The U. S. Supreme Court in Lawson v. FMR LLC held that the whistleblower protections in the Sarbanes-Oxley Act extend to employees of privately held contractors and sub-contractors of publicly traded companies. In doing so, the Court reversed the holding of a lower court that ruled the Act only applied to direct employees of the publicly-held company.
In Lawson v. FMR LLC, the publicly traded companies were Fidelity mutual funds advised by FMR LLC. As is typical of a mutual fund, the Fidelity funds did not have employees. The day-to-day investment management and administration of the funds were performed by employees of an external investment adviser pursuant to an advisory contract with the funds.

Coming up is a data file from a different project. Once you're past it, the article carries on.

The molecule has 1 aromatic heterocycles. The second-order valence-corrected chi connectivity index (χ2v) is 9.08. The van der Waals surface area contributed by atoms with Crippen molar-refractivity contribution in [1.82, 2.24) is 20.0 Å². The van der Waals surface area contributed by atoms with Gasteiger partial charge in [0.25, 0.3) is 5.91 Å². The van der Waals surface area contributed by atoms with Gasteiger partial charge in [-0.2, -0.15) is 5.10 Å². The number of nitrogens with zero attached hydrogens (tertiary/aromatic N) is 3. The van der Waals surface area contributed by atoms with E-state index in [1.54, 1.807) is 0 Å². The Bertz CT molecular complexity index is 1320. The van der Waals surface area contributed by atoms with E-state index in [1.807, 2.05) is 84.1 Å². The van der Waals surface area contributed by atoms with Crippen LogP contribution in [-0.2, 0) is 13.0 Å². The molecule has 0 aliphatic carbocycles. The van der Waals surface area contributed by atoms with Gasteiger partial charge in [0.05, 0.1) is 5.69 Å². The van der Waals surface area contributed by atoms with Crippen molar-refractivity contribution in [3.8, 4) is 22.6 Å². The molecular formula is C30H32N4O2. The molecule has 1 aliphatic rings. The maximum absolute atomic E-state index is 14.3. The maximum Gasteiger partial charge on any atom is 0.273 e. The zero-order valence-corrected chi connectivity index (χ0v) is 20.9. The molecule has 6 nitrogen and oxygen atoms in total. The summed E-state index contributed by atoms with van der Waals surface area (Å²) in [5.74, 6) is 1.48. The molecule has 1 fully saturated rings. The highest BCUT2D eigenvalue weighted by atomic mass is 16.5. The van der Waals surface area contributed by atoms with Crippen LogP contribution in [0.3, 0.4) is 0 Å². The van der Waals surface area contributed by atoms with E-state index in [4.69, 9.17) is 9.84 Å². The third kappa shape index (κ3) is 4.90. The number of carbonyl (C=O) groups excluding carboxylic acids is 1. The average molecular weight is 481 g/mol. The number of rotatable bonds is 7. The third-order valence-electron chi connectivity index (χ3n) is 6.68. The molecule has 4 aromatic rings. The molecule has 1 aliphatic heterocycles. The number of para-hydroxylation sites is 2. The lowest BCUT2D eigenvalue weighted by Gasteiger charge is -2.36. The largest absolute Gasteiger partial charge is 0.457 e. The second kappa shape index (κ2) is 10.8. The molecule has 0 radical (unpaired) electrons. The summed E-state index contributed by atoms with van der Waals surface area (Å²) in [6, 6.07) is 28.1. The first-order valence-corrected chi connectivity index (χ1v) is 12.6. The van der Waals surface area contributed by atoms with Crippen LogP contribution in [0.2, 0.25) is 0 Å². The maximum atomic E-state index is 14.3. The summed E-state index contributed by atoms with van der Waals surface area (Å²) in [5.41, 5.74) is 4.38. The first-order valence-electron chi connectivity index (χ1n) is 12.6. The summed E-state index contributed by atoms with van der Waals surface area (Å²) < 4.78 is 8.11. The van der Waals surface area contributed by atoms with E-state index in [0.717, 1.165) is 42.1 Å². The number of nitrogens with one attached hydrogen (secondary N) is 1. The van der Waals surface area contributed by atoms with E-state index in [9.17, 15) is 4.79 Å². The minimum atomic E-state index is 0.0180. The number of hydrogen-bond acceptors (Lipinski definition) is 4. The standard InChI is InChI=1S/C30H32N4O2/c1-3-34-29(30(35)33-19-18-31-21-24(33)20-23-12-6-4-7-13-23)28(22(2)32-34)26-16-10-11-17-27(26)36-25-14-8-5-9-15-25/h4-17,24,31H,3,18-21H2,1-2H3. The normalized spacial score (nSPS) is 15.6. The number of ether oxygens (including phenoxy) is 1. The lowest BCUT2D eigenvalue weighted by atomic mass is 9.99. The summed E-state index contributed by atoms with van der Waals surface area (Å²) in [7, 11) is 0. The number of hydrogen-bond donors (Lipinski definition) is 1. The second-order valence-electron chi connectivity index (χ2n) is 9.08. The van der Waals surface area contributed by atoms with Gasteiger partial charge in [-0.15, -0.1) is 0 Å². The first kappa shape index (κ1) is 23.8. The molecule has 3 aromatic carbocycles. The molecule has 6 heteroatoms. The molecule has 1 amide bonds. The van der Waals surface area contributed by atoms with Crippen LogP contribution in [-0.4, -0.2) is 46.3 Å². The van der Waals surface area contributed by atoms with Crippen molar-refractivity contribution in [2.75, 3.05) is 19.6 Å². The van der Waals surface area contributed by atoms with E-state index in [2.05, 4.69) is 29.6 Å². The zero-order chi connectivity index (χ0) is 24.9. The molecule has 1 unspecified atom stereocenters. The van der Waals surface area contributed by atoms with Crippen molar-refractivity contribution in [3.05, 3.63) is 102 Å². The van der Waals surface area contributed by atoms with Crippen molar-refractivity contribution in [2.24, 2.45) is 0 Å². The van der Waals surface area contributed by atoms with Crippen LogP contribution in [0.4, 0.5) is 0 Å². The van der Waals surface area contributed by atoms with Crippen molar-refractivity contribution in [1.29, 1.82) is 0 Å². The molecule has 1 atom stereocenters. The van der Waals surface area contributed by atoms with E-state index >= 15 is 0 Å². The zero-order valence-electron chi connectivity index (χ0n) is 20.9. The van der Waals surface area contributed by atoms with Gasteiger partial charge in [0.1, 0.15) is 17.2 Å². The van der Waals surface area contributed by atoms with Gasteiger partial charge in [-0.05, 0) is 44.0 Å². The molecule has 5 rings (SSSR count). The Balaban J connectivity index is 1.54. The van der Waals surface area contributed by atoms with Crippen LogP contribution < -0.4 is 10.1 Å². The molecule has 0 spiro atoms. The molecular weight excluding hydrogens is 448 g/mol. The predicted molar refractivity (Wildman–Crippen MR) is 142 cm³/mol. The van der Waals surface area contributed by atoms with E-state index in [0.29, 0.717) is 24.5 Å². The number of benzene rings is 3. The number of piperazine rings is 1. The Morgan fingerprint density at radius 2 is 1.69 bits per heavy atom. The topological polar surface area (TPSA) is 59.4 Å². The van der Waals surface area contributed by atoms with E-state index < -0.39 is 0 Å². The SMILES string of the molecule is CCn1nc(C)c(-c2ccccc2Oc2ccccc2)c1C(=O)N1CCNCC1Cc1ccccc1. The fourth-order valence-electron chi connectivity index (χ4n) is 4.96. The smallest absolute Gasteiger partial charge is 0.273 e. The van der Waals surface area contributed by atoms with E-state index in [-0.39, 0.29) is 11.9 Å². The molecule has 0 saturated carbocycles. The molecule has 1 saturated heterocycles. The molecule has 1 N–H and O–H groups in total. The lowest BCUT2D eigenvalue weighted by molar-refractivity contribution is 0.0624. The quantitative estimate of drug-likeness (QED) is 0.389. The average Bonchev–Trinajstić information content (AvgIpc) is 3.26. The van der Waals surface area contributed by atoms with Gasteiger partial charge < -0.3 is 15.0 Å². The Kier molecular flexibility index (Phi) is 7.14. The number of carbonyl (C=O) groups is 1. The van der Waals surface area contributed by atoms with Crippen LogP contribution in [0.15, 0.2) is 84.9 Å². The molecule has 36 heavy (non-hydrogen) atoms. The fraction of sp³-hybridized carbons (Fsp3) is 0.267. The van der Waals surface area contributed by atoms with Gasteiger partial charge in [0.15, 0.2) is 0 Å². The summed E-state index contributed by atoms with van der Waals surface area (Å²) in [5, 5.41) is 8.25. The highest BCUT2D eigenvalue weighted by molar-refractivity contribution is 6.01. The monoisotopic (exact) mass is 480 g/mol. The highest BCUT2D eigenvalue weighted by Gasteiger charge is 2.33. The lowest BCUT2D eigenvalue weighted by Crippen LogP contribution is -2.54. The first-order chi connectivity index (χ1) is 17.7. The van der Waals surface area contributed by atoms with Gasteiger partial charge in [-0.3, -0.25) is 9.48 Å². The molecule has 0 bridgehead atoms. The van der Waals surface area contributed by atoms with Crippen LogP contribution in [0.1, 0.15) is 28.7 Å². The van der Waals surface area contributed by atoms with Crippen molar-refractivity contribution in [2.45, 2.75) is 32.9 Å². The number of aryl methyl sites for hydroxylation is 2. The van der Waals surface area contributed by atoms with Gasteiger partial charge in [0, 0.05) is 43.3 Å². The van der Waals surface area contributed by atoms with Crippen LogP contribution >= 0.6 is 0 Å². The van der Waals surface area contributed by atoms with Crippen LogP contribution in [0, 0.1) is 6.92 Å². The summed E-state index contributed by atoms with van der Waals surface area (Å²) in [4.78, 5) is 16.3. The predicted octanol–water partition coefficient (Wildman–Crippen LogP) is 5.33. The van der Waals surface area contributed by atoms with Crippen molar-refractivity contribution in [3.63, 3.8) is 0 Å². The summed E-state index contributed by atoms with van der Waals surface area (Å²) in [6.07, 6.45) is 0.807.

Two employees of FMR LLC filed whistleblower complaints with the U.S. Department of Labor. The Court of Appeals ruled that the Sarbanes-Oxley Act extend to employees of privately held contractors and sub-contractors of publicly traded companies. In reversing the lower court’s holding, the Supreme Court stated that the legislative history of the Sarbanes-Oxley Act shows Congress’ understanding that outside professionals bear significant responsibility for reporting fraud by the public companies with whom they contract. With respect to the investment management industry, the Court noted that the Sarbanes-Oxley Act protects the employees of investment advisors, who are often the only firsthand witnesses to shareholder fraud involving mutual funds.
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